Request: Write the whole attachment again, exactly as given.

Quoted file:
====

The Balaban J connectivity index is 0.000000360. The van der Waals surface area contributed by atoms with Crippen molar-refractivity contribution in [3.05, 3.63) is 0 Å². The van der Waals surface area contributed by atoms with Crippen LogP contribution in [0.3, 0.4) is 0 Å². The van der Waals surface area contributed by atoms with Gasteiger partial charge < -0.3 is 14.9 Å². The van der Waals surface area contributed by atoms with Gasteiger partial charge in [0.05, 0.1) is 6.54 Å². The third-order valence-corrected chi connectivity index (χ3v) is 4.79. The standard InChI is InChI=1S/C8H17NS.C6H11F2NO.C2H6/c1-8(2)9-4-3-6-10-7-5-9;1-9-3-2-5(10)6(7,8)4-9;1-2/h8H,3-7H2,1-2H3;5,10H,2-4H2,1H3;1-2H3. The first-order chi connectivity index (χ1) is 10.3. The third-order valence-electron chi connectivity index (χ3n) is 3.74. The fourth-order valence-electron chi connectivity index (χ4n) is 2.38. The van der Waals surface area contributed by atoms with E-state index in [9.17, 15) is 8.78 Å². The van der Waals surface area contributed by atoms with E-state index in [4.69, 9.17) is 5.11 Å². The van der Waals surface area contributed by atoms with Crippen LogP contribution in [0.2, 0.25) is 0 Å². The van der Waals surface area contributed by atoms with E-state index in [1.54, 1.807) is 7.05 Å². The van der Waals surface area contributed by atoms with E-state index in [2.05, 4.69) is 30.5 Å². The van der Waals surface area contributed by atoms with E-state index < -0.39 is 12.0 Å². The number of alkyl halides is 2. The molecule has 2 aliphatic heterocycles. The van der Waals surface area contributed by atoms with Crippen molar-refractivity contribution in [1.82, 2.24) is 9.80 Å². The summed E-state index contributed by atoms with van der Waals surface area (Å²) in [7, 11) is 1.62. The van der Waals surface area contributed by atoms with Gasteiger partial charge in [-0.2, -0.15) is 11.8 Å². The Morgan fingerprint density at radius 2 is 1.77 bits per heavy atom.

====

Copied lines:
The Balaban J connectivity index is 0.000000360. The van der Waals surface area contributed by atoms with Crippen molar-refractivity contribution in [3.05, 3.63) is 0 Å². The van der Waals surface area contributed by atoms with Crippen LogP contribution in [0.3, 0.4) is 0 Å². The van der Waals surface area contributed by atoms with Gasteiger partial charge < -0.3 is 14.9 Å². The van der Waals surface area contributed by atoms with Gasteiger partial charge in [0.05, 0.1) is 6.54 Å². The third-order valence-corrected chi connectivity index (χ3v) is 4.79. The standard InChI is InChI=1S/C8H17NS.C6H11F2NO.C2H6/c1-8(2)9-4-3-6-10-7-5-9;1-9-3-2-5(10)6(7,8)4-9;1-2/h8H,3-7H2,1-2H3;5,10H,2-4H2,1H3;1-2H3. The first-order chi connectivity index (χ1) is 10.3. The third-order valence-electron chi connectivity index (χ3n) is 3.74. The fourth-order valence-electron chi connectivity index (χ4n) is 2.38. The van der Waals surface area contributed by atoms with E-state index in [9.17, 15) is 8.78 Å². The van der Waals surface area contributed by atoms with E-state index in [4.69, 9.17) is 5.11 Å². The van der Waals surface area contributed by atoms with Crippen LogP contribution in [0.2, 0.25) is 0 Å². The van der Waals surface area contributed by atoms with E-state index in [1.54, 1.807) is 7.05 Å². The van der Waals surface area contributed by atoms with E-state index in [2.05, 4.69) is 30.5 Å². The van der Waals surface area contributed by atoms with E-state index < -0.39 is 12.0 Å². The number of alkyl halides is 2. The molecule has 2 aliphatic heterocycles. The van der Waals surface area contributed by atoms with Crippen molar-refractivity contribution in [1.82, 2.24) is 9.80 Å². The summed E-state index contributed by atoms with van der Waals surface area (Å²) in [7, 11) is 1.62. The van der Waals surface area contributed by atoms with Gasteiger partial charge in [-0.2, -0.15) is 11.8 Å². The Morgan fingerprint density at radius 2 is 1.77 bits per heavy atom.